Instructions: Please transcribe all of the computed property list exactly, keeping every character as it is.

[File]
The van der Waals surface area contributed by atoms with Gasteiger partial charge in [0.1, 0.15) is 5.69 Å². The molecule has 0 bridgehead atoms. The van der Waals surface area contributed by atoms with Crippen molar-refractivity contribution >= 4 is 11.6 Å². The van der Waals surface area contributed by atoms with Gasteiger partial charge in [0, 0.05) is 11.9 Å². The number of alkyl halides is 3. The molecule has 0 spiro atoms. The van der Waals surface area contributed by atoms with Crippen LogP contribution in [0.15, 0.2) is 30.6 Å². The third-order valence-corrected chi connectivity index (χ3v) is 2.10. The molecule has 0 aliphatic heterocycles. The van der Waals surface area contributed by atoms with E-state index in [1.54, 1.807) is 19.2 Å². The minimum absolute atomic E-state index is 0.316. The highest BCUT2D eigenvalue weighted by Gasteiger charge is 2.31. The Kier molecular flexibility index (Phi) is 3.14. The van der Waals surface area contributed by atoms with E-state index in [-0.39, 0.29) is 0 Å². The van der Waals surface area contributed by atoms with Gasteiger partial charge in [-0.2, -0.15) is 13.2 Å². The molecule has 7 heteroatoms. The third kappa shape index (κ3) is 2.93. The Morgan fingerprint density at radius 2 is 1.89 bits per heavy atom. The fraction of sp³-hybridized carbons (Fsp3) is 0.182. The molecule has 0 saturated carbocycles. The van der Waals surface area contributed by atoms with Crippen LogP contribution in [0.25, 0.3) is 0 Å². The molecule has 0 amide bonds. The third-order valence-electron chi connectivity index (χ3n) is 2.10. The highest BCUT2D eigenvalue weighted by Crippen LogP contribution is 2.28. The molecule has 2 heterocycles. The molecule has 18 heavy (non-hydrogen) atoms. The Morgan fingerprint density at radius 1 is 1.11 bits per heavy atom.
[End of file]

The van der Waals surface area contributed by atoms with Gasteiger partial charge in [0.1, 0.15) is 5.69 Å². The molecule has 0 bridgehead atoms. The van der Waals surface area contributed by atoms with Crippen molar-refractivity contribution >= 4 is 11.6 Å². The van der Waals surface area contributed by atoms with Gasteiger partial charge in [0, 0.05) is 11.9 Å². The number of alkyl halides is 3. The molecule has 0 spiro atoms. The van der Waals surface area contributed by atoms with Crippen LogP contribution in [0.15, 0.2) is 30.6 Å². The third-order valence-corrected chi connectivity index (χ3v) is 2.10. The molecule has 0 aliphatic heterocycles. The van der Waals surface area contributed by atoms with E-state index in [1.54, 1.807) is 19.2 Å². The minimum absolute atomic E-state index is 0.316. The highest BCUT2D eigenvalue weighted by Gasteiger charge is 2.31. The Kier molecular flexibility index (Phi) is 3.14. The van der Waals surface area contributed by atoms with E-state index in [-0.39, 0.29) is 0 Å². The van der Waals surface area contributed by atoms with Gasteiger partial charge in [-0.2, -0.15) is 13.2 Å². The molecule has 7 heteroatoms. The third kappa shape index (κ3) is 2.93. The Morgan fingerprint density at radius 2 is 1.89 bits per heavy atom. The fraction of sp³-hybridized carbons (Fsp3) is 0.182. The molecule has 0 saturated carbocycles. The van der Waals surface area contributed by atoms with Crippen LogP contribution in [0.25, 0.3) is 0 Å². The molecule has 0 amide bonds. The third-order valence-electron chi connectivity index (χ3n) is 2.10. The highest BCUT2D eigenvalue weighted by Crippen LogP contribution is 2.28. The molecule has 2 heterocycles. The molecule has 18 heavy (non-hydrogen) atoms. The Morgan fingerprint density at radius 1 is 1.11 bits per heavy atom.